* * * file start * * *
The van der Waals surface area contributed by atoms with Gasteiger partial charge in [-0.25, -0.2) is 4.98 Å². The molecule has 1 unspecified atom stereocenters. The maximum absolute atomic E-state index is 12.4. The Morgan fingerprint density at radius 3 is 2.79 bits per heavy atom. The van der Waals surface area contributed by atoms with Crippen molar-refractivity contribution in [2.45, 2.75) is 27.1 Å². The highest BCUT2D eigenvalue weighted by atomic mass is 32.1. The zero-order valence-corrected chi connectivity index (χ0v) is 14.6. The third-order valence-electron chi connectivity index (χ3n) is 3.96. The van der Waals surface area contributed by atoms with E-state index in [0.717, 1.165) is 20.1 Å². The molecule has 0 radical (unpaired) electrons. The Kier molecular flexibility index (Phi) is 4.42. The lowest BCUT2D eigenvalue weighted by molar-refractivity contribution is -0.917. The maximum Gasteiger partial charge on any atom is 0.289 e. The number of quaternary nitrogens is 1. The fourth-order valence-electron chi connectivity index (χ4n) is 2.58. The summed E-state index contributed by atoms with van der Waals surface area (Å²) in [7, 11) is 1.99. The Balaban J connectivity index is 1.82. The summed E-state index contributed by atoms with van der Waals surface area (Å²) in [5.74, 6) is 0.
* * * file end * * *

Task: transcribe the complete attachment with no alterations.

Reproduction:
The van der Waals surface area contributed by atoms with Gasteiger partial charge in [-0.25, -0.2) is 4.98 Å². The molecule has 1 unspecified atom stereocenters. The maximum absolute atomic E-state index is 12.4. The Morgan fingerprint density at radius 3 is 2.79 bits per heavy atom. The van der Waals surface area contributed by atoms with Crippen molar-refractivity contribution in [2.45, 2.75) is 27.1 Å². The highest BCUT2D eigenvalue weighted by atomic mass is 32.1. The zero-order valence-corrected chi connectivity index (χ0v) is 14.6. The third-order valence-electron chi connectivity index (χ3n) is 3.96. The van der Waals surface area contributed by atoms with E-state index in [0.717, 1.165) is 20.1 Å². The molecule has 0 radical (unpaired) electrons. The Kier molecular flexibility index (Phi) is 4.42. The lowest BCUT2D eigenvalue weighted by molar-refractivity contribution is -0.917. The maximum Gasteiger partial charge on any atom is 0.289 e. The number of quaternary nitrogens is 1. The fourth-order valence-electron chi connectivity index (χ4n) is 2.58. The summed E-state index contributed by atoms with van der Waals surface area (Å²) in [7, 11) is 1.99. The Balaban J connectivity index is 1.82. The summed E-state index contributed by atoms with van der Waals surface area (Å²) in [5.74, 6) is 0.